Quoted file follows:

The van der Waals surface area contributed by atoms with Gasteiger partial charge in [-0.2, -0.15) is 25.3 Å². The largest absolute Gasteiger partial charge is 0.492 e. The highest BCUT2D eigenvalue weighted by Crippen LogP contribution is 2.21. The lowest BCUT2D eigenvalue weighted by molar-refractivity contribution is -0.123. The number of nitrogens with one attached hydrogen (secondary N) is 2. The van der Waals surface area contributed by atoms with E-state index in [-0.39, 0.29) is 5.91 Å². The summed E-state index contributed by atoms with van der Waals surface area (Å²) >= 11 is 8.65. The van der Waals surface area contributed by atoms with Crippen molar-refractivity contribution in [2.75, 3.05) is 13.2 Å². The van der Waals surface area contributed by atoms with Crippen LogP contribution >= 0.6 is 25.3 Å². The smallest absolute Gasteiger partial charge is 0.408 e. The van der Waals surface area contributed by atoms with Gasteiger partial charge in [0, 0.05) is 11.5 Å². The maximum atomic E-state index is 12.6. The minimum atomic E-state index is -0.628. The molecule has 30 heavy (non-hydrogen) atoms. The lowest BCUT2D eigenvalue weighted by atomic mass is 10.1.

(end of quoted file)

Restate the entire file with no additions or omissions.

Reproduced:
The van der Waals surface area contributed by atoms with Gasteiger partial charge in [-0.2, -0.15) is 25.3 Å². The largest absolute Gasteiger partial charge is 0.492 e. The highest BCUT2D eigenvalue weighted by Crippen LogP contribution is 2.21. The lowest BCUT2D eigenvalue weighted by molar-refractivity contribution is -0.123. The number of nitrogens with one attached hydrogen (secondary N) is 2. The van der Waals surface area contributed by atoms with E-state index in [-0.39, 0.29) is 5.91 Å². The summed E-state index contributed by atoms with van der Waals surface area (Å²) >= 11 is 8.65. The van der Waals surface area contributed by atoms with Crippen molar-refractivity contribution in [2.75, 3.05) is 13.2 Å². The van der Waals surface area contributed by atoms with Crippen LogP contribution >= 0.6 is 25.3 Å². The smallest absolute Gasteiger partial charge is 0.408 e. The van der Waals surface area contributed by atoms with Gasteiger partial charge in [0, 0.05) is 11.5 Å². The maximum atomic E-state index is 12.6. The minimum atomic E-state index is -0.628. The molecule has 30 heavy (non-hydrogen) atoms. The lowest BCUT2D eigenvalue weighted by atomic mass is 10.1.